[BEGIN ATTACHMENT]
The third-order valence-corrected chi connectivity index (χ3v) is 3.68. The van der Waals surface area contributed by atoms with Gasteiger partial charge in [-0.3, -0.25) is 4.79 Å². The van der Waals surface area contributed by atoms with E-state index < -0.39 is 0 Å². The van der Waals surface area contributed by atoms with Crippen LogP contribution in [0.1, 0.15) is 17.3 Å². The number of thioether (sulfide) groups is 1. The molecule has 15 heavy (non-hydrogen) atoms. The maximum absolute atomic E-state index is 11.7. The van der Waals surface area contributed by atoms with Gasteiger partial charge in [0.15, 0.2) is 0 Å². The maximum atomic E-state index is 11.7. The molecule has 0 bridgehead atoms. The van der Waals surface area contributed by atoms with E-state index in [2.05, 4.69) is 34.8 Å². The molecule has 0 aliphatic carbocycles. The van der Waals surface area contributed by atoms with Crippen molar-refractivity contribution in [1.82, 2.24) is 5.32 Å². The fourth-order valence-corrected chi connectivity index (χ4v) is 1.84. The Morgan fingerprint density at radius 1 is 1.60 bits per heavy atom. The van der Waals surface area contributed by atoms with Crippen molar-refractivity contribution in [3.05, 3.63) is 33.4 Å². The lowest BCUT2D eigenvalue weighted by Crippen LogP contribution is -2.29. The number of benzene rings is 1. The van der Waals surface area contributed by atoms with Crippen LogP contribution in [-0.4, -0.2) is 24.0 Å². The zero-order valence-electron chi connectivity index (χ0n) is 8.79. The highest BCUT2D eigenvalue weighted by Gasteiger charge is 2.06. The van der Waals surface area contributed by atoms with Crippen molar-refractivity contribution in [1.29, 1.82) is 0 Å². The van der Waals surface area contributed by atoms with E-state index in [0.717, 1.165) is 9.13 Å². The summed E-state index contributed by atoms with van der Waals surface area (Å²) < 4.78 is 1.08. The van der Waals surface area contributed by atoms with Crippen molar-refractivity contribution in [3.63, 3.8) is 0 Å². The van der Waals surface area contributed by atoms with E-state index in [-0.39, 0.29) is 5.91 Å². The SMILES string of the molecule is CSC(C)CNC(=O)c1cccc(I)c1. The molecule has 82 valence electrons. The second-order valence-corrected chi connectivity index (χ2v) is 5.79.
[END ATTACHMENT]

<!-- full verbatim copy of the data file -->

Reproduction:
The third-order valence-corrected chi connectivity index (χ3v) is 3.68. The van der Waals surface area contributed by atoms with Gasteiger partial charge in [-0.3, -0.25) is 4.79 Å². The van der Waals surface area contributed by atoms with E-state index < -0.39 is 0 Å². The van der Waals surface area contributed by atoms with Crippen LogP contribution in [0.1, 0.15) is 17.3 Å². The number of thioether (sulfide) groups is 1. The molecule has 15 heavy (non-hydrogen) atoms. The maximum absolute atomic E-state index is 11.7. The van der Waals surface area contributed by atoms with Gasteiger partial charge in [0.15, 0.2) is 0 Å². The maximum atomic E-state index is 11.7. The molecule has 0 bridgehead atoms. The van der Waals surface area contributed by atoms with E-state index in [2.05, 4.69) is 34.8 Å². The molecule has 0 aliphatic carbocycles. The van der Waals surface area contributed by atoms with Crippen molar-refractivity contribution in [1.82, 2.24) is 5.32 Å². The fourth-order valence-corrected chi connectivity index (χ4v) is 1.84. The Morgan fingerprint density at radius 1 is 1.60 bits per heavy atom. The van der Waals surface area contributed by atoms with Crippen molar-refractivity contribution in [3.05, 3.63) is 33.4 Å². The lowest BCUT2D eigenvalue weighted by Crippen LogP contribution is -2.29. The number of benzene rings is 1. The van der Waals surface area contributed by atoms with Crippen LogP contribution in [-0.4, -0.2) is 24.0 Å². The zero-order valence-electron chi connectivity index (χ0n) is 8.79. The highest BCUT2D eigenvalue weighted by Gasteiger charge is 2.06. The van der Waals surface area contributed by atoms with Crippen molar-refractivity contribution in [1.29, 1.82) is 0 Å². The van der Waals surface area contributed by atoms with E-state index in [0.717, 1.165) is 9.13 Å². The summed E-state index contributed by atoms with van der Waals surface area (Å²) < 4.78 is 1.08. The van der Waals surface area contributed by atoms with Crippen molar-refractivity contribution in [3.63, 3.8) is 0 Å². The van der Waals surface area contributed by atoms with E-state index in [-0.39, 0.29) is 5.91 Å². The SMILES string of the molecule is CSC(C)CNC(=O)c1cccc(I)c1. The molecule has 82 valence electrons. The second-order valence-corrected chi connectivity index (χ2v) is 5.79.